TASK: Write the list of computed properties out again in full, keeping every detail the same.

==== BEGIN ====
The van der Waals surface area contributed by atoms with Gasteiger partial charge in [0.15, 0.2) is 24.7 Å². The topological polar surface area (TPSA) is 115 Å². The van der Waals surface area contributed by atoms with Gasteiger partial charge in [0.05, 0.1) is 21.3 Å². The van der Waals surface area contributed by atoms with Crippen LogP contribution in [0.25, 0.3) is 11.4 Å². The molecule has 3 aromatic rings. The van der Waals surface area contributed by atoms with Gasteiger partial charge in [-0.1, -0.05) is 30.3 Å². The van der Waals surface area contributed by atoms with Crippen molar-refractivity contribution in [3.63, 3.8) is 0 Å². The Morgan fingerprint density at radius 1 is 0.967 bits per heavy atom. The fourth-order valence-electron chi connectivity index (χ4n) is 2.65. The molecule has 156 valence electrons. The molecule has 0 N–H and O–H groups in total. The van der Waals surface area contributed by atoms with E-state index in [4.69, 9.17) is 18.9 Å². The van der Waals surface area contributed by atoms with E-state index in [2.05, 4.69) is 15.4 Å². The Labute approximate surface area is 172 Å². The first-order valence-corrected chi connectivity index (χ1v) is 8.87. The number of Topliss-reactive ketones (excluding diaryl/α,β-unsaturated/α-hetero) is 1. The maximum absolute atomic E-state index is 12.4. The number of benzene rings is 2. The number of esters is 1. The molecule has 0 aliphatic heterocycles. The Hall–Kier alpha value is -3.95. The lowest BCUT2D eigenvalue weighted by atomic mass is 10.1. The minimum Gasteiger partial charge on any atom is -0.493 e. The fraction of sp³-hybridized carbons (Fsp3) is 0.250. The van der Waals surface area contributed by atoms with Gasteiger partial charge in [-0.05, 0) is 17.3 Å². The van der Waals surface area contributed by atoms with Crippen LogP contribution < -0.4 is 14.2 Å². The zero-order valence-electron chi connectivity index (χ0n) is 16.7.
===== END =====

The van der Waals surface area contributed by atoms with Gasteiger partial charge in [0.15, 0.2) is 24.7 Å². The topological polar surface area (TPSA) is 115 Å². The van der Waals surface area contributed by atoms with Gasteiger partial charge in [0.05, 0.1) is 21.3 Å². The van der Waals surface area contributed by atoms with Crippen LogP contribution in [0.25, 0.3) is 11.4 Å². The molecule has 3 aromatic rings. The van der Waals surface area contributed by atoms with Gasteiger partial charge in [-0.1, -0.05) is 30.3 Å². The van der Waals surface area contributed by atoms with Crippen molar-refractivity contribution in [3.63, 3.8) is 0 Å². The Morgan fingerprint density at radius 1 is 0.967 bits per heavy atom. The fourth-order valence-electron chi connectivity index (χ4n) is 2.65. The molecule has 156 valence electrons. The molecule has 0 N–H and O–H groups in total. The van der Waals surface area contributed by atoms with E-state index in [4.69, 9.17) is 18.9 Å². The van der Waals surface area contributed by atoms with E-state index in [2.05, 4.69) is 15.4 Å². The Labute approximate surface area is 172 Å². The first-order valence-corrected chi connectivity index (χ1v) is 8.87. The number of Topliss-reactive ketones (excluding diaryl/α,β-unsaturated/α-hetero) is 1. The maximum absolute atomic E-state index is 12.4. The number of benzene rings is 2. The number of esters is 1. The molecule has 0 aliphatic heterocycles. The Hall–Kier alpha value is -3.95. The lowest BCUT2D eigenvalue weighted by atomic mass is 10.1. The minimum Gasteiger partial charge on any atom is -0.493 e. The fraction of sp³-hybridized carbons (Fsp3) is 0.250. The van der Waals surface area contributed by atoms with Gasteiger partial charge in [-0.05, 0) is 17.3 Å². The van der Waals surface area contributed by atoms with Crippen LogP contribution < -0.4 is 14.2 Å². The zero-order valence-electron chi connectivity index (χ0n) is 16.7.